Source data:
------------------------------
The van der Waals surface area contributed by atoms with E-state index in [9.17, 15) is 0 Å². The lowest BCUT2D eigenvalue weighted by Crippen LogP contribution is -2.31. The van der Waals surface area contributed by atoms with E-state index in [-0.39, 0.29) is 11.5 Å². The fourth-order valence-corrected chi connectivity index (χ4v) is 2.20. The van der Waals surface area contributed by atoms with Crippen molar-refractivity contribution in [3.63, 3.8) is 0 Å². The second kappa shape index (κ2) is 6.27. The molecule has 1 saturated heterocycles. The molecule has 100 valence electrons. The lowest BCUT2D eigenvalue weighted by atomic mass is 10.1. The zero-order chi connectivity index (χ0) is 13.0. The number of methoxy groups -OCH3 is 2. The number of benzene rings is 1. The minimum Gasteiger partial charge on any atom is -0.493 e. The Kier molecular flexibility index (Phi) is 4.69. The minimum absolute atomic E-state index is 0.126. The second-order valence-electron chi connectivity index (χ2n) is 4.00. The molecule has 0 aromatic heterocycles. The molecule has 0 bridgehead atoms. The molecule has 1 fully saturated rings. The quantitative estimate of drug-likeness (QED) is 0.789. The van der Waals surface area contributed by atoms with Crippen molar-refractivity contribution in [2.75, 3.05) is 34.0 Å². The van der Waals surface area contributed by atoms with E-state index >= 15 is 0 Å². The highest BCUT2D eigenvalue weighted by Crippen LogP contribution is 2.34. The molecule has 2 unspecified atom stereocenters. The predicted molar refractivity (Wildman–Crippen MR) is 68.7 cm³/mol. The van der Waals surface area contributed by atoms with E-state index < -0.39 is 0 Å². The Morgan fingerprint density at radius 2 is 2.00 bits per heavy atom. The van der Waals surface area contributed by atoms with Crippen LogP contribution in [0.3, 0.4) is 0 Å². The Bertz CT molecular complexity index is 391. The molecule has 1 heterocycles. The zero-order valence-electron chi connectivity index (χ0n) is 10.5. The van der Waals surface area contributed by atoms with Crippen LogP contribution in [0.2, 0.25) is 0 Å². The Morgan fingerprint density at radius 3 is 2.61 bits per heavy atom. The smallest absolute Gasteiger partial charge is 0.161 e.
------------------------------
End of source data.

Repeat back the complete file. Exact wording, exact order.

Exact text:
The van der Waals surface area contributed by atoms with E-state index in [9.17, 15) is 0 Å². The lowest BCUT2D eigenvalue weighted by Crippen LogP contribution is -2.31. The van der Waals surface area contributed by atoms with E-state index in [-0.39, 0.29) is 11.5 Å². The fourth-order valence-corrected chi connectivity index (χ4v) is 2.20. The van der Waals surface area contributed by atoms with Crippen molar-refractivity contribution in [3.63, 3.8) is 0 Å². The second kappa shape index (κ2) is 6.27. The molecule has 1 saturated heterocycles. The molecule has 100 valence electrons. The lowest BCUT2D eigenvalue weighted by atomic mass is 10.1. The zero-order chi connectivity index (χ0) is 13.0. The number of methoxy groups -OCH3 is 2. The number of benzene rings is 1. The minimum Gasteiger partial charge on any atom is -0.493 e. The Kier molecular flexibility index (Phi) is 4.69. The minimum absolute atomic E-state index is 0.126. The second-order valence-electron chi connectivity index (χ2n) is 4.00. The molecule has 0 aromatic heterocycles. The molecule has 0 bridgehead atoms. The molecule has 1 fully saturated rings. The quantitative estimate of drug-likeness (QED) is 0.789. The van der Waals surface area contributed by atoms with Crippen molar-refractivity contribution in [2.75, 3.05) is 34.0 Å². The van der Waals surface area contributed by atoms with E-state index >= 15 is 0 Å². The highest BCUT2D eigenvalue weighted by Crippen LogP contribution is 2.34. The molecule has 2 unspecified atom stereocenters. The predicted molar refractivity (Wildman–Crippen MR) is 68.7 cm³/mol. The van der Waals surface area contributed by atoms with E-state index < -0.39 is 0 Å². The Morgan fingerprint density at radius 2 is 2.00 bits per heavy atom. The van der Waals surface area contributed by atoms with Crippen LogP contribution in [0.3, 0.4) is 0 Å². The Bertz CT molecular complexity index is 391. The molecule has 1 heterocycles. The zero-order valence-electron chi connectivity index (χ0n) is 10.5. The van der Waals surface area contributed by atoms with Crippen LogP contribution in [0.2, 0.25) is 0 Å². The Morgan fingerprint density at radius 3 is 2.61 bits per heavy atom. The smallest absolute Gasteiger partial charge is 0.161 e.